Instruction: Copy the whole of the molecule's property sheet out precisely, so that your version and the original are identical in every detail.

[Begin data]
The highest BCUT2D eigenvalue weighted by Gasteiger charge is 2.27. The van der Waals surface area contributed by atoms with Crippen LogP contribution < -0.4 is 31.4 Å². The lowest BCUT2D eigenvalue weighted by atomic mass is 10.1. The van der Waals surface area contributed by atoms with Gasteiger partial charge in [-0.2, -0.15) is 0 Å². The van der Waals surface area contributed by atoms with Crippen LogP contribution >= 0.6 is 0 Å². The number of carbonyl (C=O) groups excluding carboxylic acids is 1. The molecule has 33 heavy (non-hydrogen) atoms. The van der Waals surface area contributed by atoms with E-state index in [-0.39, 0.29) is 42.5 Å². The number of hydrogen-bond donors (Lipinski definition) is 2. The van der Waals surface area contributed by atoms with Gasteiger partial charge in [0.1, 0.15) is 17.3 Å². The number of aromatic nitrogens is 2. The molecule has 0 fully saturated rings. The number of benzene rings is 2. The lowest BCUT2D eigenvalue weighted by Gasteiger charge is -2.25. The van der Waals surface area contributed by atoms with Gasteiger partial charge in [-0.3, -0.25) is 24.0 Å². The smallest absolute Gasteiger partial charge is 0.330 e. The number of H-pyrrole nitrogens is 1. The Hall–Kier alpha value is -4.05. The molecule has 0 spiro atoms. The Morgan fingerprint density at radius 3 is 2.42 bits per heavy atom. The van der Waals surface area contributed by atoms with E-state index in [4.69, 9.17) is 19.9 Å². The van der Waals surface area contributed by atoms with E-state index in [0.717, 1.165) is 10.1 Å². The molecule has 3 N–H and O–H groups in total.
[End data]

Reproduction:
The highest BCUT2D eigenvalue weighted by Gasteiger charge is 2.27. The van der Waals surface area contributed by atoms with Crippen LogP contribution < -0.4 is 31.4 Å². The lowest BCUT2D eigenvalue weighted by atomic mass is 10.1. The van der Waals surface area contributed by atoms with Gasteiger partial charge in [-0.2, -0.15) is 0 Å². The van der Waals surface area contributed by atoms with Crippen LogP contribution >= 0.6 is 0 Å². The number of carbonyl (C=O) groups excluding carboxylic acids is 1. The molecule has 33 heavy (non-hydrogen) atoms. The van der Waals surface area contributed by atoms with E-state index in [-0.39, 0.29) is 42.5 Å². The number of hydrogen-bond donors (Lipinski definition) is 2. The van der Waals surface area contributed by atoms with Gasteiger partial charge in [0.1, 0.15) is 17.3 Å². The number of aromatic nitrogens is 2. The molecule has 0 fully saturated rings. The number of benzene rings is 2. The lowest BCUT2D eigenvalue weighted by Gasteiger charge is -2.25. The van der Waals surface area contributed by atoms with Gasteiger partial charge in [-0.3, -0.25) is 24.0 Å². The smallest absolute Gasteiger partial charge is 0.330 e. The number of H-pyrrole nitrogens is 1. The Hall–Kier alpha value is -4.05. The molecule has 0 spiro atoms. The Morgan fingerprint density at radius 3 is 2.42 bits per heavy atom. The van der Waals surface area contributed by atoms with E-state index in [4.69, 9.17) is 19.9 Å². The van der Waals surface area contributed by atoms with E-state index in [0.717, 1.165) is 10.1 Å². The molecule has 3 N–H and O–H groups in total.